Scottish Minister for Zero Carbon Buildings, Active Travel and Tenants’ Rights Patrick Harvie said that this policy was needed to help people during the cost-of-living crisis and that this move would directly benefit tenants.
Mr Harvie also railed against the “vested interests” who opposed this legislation. The “vested interests” that include Scottish councils (including those run by the SNP), Housing Associations, Scottish Land and Estates, Universities, construction companies, build to rent investors, landlord organisations, letting agents as well as individual and corporate landlords. These individuals and organisations have all warned that this type of legislation has never worked anywhere in the world and that the outcome of such policies is fewer available properties, higher rents, and a shrinking of the rental market.
Across the world where similar policies have been implemented the result is always worse for the tenant. In Stockholm it has resulted in eleven year waiting lists, higher rents, and illegal sub-letting; in San Francisco it produced fewer rental properties, poorer housing stock, and increased rents; in Berlin the legislation had to be quickly reversed as it reduced the market by 60% and was subsequently deemed to be illegal and resulted in the largest increase in rent prices in the whole of Germany.
The noted left wing Swedish economist Assar Lindbeck famously stated that: “rent control appears to be the most efficient technique presently known to destroy a city—except for bombing.”
Scottish politicians seem to have been genuinely shocked to find Housing Associations will not be building more homes and will have difficulty maintaining their existing stock. Or the recent intervention by Labour peer Lord Willie Haughey, who had plans to invest £1bn in 11,000 affordable homes to rent in Glasgow. This development has been shelved with the peer stating: “Patrick Harvie will go down in history as the man who stopped investment and added to the calamitous lack of housing that we have in Scotland.”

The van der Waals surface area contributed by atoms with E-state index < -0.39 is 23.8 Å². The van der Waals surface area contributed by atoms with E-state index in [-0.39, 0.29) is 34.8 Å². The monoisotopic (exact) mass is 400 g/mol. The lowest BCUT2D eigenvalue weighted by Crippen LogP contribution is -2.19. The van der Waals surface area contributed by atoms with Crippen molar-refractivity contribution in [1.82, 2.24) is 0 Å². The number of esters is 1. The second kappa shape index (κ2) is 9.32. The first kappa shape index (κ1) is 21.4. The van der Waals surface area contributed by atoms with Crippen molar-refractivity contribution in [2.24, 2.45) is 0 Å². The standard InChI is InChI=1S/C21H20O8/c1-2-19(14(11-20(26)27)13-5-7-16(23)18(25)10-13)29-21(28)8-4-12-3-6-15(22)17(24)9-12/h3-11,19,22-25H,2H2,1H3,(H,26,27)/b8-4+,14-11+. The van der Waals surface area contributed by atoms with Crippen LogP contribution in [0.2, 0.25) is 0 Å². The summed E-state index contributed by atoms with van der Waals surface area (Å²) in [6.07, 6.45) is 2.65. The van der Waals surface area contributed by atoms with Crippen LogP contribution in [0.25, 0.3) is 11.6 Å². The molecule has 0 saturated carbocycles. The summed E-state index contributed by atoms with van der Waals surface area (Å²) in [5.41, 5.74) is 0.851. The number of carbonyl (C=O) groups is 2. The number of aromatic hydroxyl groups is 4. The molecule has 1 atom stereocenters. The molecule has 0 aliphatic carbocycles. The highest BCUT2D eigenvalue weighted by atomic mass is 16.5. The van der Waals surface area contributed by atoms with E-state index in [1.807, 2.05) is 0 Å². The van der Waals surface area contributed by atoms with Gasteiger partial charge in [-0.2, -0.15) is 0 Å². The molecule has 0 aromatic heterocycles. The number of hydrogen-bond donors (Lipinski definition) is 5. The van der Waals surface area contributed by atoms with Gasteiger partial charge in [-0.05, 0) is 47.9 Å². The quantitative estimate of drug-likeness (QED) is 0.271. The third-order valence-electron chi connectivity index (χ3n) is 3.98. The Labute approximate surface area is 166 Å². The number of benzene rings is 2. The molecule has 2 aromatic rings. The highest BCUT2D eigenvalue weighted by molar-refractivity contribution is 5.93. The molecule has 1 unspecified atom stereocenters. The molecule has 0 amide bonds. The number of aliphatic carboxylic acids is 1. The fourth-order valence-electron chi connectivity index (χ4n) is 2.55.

The enormous build-to-rent developments worth over £3.4bn in Scotland have also been paused while investors wait to see whether this policy will be extended beyond its initial six-month period.
The further concern is that this is a policy specifically developed in response to rent rises in Edinburgh and Glasgow but is being applied across the whole of Scotland. The Scottish Governments’ own consultation paper showed that average rents for two-bed properties in Scotland between 2010 and 2021 had risen by 25.1% with inflation increasing by 24.3% over the same period.
Only four areas of Scotland (Lothian; Greater Glasgow; Fife and Forth Valley) had rent increases higher than inflation with Lothian the highest on 41.7%. While this is 17.2% above inflation it is over an eleven-year period making the average annual increase just 1.56%.
Interestingly the Scottish government data only monitors rent prices for properties new to the market rather than increases for long term tenants which will be much lower, so their data is skewed to make it seem higher. Existing rentals are unlikely to increase by as much as new rentals.
This policy could not have happened at a worse time for the rented sector in Scotland. Demand for homes in the private rented sector is at an all-time high. We have tens of thousands of viewing requests coming into our system monthly, students are being asked to sleep on the floors of common rooms, and social housing waiting lists are at record levels of over 130,000 people.
There is undoubtedly a problem with renting in Scotland, but it is one of supply and demand.
Freezing rents will only make the situation worse as tenants will find it harder to get accommodation, they will wait longer to get a home, and will pay more in rent if they do find somewhere. This is a lose-lose situation for the tenants and Mr Harvie seems deaf to the very real concerns that are being outlined by “vested interests”.
David Alexander is CEO of DJ Alexander Scotland Ltd